Date Published:May 1, 2013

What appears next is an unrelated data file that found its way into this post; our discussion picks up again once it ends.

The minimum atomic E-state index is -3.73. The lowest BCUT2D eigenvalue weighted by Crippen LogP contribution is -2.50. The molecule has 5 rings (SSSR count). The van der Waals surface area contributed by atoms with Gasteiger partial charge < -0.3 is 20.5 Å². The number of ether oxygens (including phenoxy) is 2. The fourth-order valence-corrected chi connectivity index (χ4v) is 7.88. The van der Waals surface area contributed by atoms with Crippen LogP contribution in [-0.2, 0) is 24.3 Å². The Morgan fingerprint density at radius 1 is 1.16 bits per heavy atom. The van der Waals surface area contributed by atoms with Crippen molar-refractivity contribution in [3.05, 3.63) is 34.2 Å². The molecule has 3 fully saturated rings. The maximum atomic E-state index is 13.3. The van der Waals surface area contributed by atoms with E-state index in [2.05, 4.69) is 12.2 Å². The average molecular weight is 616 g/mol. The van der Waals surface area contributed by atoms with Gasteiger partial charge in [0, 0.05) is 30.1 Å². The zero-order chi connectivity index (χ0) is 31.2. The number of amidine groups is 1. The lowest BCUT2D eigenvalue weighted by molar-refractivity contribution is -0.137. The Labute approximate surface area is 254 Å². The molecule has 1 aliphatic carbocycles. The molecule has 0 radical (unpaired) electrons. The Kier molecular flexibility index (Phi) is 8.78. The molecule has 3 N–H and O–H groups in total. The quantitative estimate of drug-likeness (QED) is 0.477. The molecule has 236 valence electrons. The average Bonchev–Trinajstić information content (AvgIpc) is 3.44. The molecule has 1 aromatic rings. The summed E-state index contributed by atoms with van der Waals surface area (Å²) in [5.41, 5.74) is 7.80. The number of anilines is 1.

PurposeTo determine what research evidence exists to support the use of voice measures in the clinical assessment of patients with voice disorders. MethodThe American Speech-Language-Hearing Association (ASHA) National Center for Evidence-Based Practice in Communication Disorders staff searched 29 databases for peer-reviewed English-language articles between January 1930 and April 2009 that included key words pertaining to objective and subjective voice measures, voice disorders, and diagnostic accuracy. The identified articles were systematically assessed by an ASHA-appointed committee employing a modification of the critical appraisal of diagnostic evidence rating system. ResultsOne hundred articles met the search criteria. The majority of studies investigated acoustic measures (60%) and focused on how well a test method identified the presence or absence of a voice disorder (78%). Only 17 of the 100 articles were judged to contain adequate evidence for the measures studied to be formally considered for inclusion in clinical voice assessment. ConclusionResults provide evidence for selected acoustic, laryngeal imaging-based, auditory-perceptual, functional, and aerodynamic measures to be used as effective components in a clinical voice evaluation. However, there is clearly a pressing need for further high-quality research to produce sufficient evidence on which to recommend a comprehensive set of methods for a standard clinical voice evaluation.